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About Mike Branom

Mike Branom is an editor for the Dornsife College of Letters Arts and Sciences Center for Economic and Social Research.

Articles

Can Public Health Be Separated From Public Policy?

If a person’s life expectancy is predicated simply on where they live, as research shows, what can be done to improve the health of those in unhealthy neighborhoods? Dr. Tony Iton, senior vice president for Healthy Communities at The California Endowment, says it’ll take fighting inequities and discriminatory beliefs.

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America’s Schools Need Remedial Education

Time-consuming and costly efforts to reform the educational system in the United States have failed, with test scores having barely budged from three decades ago. But a researcher presenting at a CESR conference believes our schools can be saved – if our communities want to step up and help.

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A Company of One

As Americans begin working for themselves in greater numbers, either by choice or for lack of other opportunities, public policy will need to change with the labor force to prevent inequality from worsening.

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Can Money Buy Happiness?

Just what factors make a nation’s citizens happy with their country? Research from CESR Executive Director Arie Kapteyn shows it’s not simply a matter of having a pocketful of dollars (or kroner or francs or…). The social safety net plays a large role in a citizen’s contentment, as does the government in charge of administering those benefits.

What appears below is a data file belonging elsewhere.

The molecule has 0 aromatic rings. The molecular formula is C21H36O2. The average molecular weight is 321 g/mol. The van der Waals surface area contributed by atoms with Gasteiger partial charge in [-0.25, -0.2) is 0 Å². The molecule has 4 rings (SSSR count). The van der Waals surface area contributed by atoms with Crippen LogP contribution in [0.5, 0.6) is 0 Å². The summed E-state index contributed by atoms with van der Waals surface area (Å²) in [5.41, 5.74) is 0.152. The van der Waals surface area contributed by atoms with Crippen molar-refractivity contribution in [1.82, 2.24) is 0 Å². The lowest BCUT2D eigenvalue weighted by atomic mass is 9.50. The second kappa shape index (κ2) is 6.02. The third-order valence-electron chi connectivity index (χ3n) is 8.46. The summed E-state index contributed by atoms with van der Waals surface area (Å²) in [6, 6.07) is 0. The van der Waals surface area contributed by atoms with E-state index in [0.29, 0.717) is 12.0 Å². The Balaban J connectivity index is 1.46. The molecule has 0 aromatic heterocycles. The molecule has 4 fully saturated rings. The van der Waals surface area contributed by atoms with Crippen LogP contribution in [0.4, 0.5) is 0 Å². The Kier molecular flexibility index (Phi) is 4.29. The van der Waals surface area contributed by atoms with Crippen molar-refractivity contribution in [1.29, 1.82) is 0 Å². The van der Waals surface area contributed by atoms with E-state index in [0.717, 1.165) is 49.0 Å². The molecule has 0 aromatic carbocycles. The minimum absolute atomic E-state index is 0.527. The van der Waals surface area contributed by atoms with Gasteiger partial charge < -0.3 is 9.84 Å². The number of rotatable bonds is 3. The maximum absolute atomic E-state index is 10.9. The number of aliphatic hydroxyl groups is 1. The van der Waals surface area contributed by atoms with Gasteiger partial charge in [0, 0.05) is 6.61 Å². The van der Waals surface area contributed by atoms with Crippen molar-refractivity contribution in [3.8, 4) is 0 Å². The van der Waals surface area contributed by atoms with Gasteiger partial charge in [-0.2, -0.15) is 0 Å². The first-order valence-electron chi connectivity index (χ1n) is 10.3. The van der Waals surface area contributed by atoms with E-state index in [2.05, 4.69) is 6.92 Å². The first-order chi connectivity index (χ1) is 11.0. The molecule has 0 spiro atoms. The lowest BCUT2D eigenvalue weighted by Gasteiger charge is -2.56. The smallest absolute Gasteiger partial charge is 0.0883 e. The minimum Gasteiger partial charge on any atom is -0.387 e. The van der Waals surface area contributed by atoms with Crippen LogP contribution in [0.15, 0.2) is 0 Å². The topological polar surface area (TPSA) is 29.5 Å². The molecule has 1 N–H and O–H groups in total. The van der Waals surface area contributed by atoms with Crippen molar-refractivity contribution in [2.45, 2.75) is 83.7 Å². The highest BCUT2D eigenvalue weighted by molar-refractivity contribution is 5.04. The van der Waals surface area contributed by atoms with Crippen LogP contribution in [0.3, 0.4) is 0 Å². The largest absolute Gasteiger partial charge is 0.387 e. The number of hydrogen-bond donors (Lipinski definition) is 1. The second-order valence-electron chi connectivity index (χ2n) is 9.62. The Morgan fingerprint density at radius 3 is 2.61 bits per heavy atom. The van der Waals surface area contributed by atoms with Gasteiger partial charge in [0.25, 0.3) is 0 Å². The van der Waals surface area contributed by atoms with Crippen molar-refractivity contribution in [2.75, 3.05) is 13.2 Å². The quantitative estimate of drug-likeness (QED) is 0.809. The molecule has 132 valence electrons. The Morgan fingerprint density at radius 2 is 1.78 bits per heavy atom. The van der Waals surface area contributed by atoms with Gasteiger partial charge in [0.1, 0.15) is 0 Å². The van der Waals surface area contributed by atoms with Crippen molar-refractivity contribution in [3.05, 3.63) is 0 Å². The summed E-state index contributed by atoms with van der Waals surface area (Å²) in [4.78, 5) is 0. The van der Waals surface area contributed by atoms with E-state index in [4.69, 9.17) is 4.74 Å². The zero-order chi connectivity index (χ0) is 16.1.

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The Inequalities of Health, Wealth, and Happiness

On Wednesday, March 15 at USC Dornsife Center for Economic and Social Research celebrated a five-year anniversary by hosting a conference on The Future of Inequality.  This post summarizes keynote presentations exploring inequities in the areas of demography, international comparisons, mortality, labor, and education, from Anthony Iton, Arie Kapteyn, Anne Case, Angus Deaton, Alan Krueger and Paul Reville.

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Despair Apparent

For many white Americans without a college education, avenues of opportunity that once were available to them have been blocked off. Now, as a reaction to poor health, dead-end jobs, failing families, and crumbling institutions, evidence shows this vulnerable population is giving up on their lives in astonishing numbers. (more…)

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